- The Times newspaper reports Boris Johnson is to push G7 leaders to back a new climate change plan to help developing countries decarbonise their economies and limit global warming.
- E3G experts have responded in support of the idea, but say existing institutions could be used if reformed, and that extra funding will be needed.
On 8 June, the Times newspaper reported on a significant ‘Marshall Plan’ initiative for the G7 to support developing countries in facilitating green and sustainable development. The concept would take the urgent need for short-term relief after the COVID19 and long-term structural challenges such as climate change into account.
Streamlining with other initiatives
It needs to be linked with existing initiatives, such as the Access to Finance taskforce and the Energy Transition Campaign, reinforcing each other to mobilise more transformative climate investment by COP26.
To have impact, the initiative will require a strong capital package to shift investment in developing countries from billions to trillions. Without funding, the initiative is at risk of becoming ineffectual.
Multilateral Development Banks
MDBs could be a centrepiece of the initiative. They would need to unleash their full potential through structural reform of how they operate as well as upping their financial firepower.
The UK role
Having the double presidency of COP26 and G7, the UK must lead the initiative and align it with the agenda for COP26. Recent cuts to the aid budget and a slow response to global vaccination have hampered its credibility. This initiative can be a building block to rebuild the UK’s leadership role around COP26.
Openness of the initiative
The initiative cannot be a confrontative initiative against countries with which the G7 is in competition. Its power will lie in inclusivity and openness to any country that agrees to its principles, be it a donor or recipient country.
The role for COP26
An ambitious result at COP26 is at serious risk due to a lack of new climate finance, suggesting donor countries are not serious about delivering on their $100 billion commitment. This initiative could be a key opportunity to put a credible investment plan for developing countries on the table that is considerate of their transformation challenge.
To fill the solidarity gaps left by G7 Climate and Finance Ministers – G7 leaders need to agree a comprehensive package of finance solidarity at their meetings in Cornwall this weekend. This should include meeting their promises on providing $100bn a year in climate finance as well as unlocking finance for green recoveries. This involves reallocating IMF Special Drawing Rights, committing to debt restructuring, and scaling up the resources of Multilateral Development Banks to invest in green recovery projects around the world.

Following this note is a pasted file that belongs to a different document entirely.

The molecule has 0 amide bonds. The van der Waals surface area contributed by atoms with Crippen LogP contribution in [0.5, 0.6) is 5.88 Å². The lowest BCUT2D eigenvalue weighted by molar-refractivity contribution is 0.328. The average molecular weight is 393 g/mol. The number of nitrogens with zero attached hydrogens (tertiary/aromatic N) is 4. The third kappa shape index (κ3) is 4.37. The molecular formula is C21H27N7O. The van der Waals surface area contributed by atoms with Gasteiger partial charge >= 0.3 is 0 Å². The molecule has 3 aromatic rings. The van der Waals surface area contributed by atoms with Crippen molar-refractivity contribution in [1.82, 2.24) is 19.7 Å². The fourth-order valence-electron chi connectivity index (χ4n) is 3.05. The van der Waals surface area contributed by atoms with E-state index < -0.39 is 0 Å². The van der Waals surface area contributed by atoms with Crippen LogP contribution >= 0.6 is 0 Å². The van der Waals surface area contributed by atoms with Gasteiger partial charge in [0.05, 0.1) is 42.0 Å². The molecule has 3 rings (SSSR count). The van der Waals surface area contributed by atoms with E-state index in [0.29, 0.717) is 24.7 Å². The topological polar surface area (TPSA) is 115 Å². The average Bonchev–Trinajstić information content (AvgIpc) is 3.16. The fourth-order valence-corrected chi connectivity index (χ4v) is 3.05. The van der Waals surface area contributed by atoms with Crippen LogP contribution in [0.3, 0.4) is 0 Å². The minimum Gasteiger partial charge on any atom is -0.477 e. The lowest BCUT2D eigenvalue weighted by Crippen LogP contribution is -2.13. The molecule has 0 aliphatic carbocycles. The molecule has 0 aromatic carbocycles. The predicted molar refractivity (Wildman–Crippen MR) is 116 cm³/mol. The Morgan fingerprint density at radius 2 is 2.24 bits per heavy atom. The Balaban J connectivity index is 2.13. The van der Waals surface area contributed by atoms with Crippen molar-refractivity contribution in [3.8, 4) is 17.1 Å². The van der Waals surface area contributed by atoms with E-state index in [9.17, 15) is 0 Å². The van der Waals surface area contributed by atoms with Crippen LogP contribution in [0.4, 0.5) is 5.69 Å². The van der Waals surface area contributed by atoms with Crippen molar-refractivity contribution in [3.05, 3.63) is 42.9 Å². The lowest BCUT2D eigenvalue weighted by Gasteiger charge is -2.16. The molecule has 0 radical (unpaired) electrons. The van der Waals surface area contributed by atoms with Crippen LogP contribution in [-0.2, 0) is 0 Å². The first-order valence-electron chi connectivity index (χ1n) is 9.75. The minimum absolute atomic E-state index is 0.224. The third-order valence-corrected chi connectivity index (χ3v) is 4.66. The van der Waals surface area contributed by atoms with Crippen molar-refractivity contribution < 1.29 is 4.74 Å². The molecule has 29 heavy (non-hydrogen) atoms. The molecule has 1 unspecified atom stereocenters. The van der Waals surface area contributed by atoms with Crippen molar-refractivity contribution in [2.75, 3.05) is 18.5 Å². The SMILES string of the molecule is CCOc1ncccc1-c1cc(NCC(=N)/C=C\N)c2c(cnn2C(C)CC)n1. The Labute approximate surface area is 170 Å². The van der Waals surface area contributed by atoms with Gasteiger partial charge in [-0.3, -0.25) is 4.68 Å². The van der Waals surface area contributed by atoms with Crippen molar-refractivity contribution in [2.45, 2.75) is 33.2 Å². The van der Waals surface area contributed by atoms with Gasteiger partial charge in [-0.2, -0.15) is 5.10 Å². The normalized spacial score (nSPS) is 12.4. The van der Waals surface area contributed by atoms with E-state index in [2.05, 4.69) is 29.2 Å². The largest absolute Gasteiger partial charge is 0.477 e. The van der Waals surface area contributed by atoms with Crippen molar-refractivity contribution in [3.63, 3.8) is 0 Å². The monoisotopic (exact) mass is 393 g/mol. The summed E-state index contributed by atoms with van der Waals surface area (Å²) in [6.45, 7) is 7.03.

Julian Havers, E3G’s Public Banks expert said:
The G7 needs to step up and support developing countries in green and sustainable development and come forward with this green Marshall Plan. They must use COVID19 relief as an opportunity to rethink how international financial institutions can take the structural challenges of climate change into account.
Nick Mabey, E3G’s Executive Director said:
The credibility of the plan depends on three things. First, a strong capital package that will be able to shift investment in developing countries from billions to trillions. Without funding, the initiative risks becoming another paper tiger. Second, a principle-driven initiative that is clear on its promotion of net-zero, resilient development (green) and a strong emphasis on transparency, anti-corruption and human rights (clean). Third, openness of the initiative to any country that is keen to enter a path of green and clean development, as well as openness for any non G7 country to join the initiative if it adheres to its principles.
Claire Healy, Director of E3G Washington DC
This must be big and bold, not just another round of donor coordination. It should be about scaling up actual investment opportunities, underpinned by real money being put on the table, the whole capital stack brought to bear. There is no one size fits all approach. This must be about giving countries what they need, when they need to have the confidence to go all in on their energy transition.
Luca Bergamaschi, Co-Founder of the Italian think tank ECCO said
“If designed well, this is a major new opportunity for European countries to align their bilateral and multilateral support to their multilateral goals, norms and values. This could be the response that African economies and institutions such as UNECA are asking for: a new framework of resilient and inclusive development to build back forward together.”
Available for comment
Julian Havers, Programme Lead Public Banks and Just Transition
m: +49 (0) 1602120435, Julian.Havers@e3g.org
Claire Healy, E3G Washington DC Director, (COP26, geopolitics, US politics)
m: +1-202 420 0628, Claire.Healy@e3g.org
Notes to Editors
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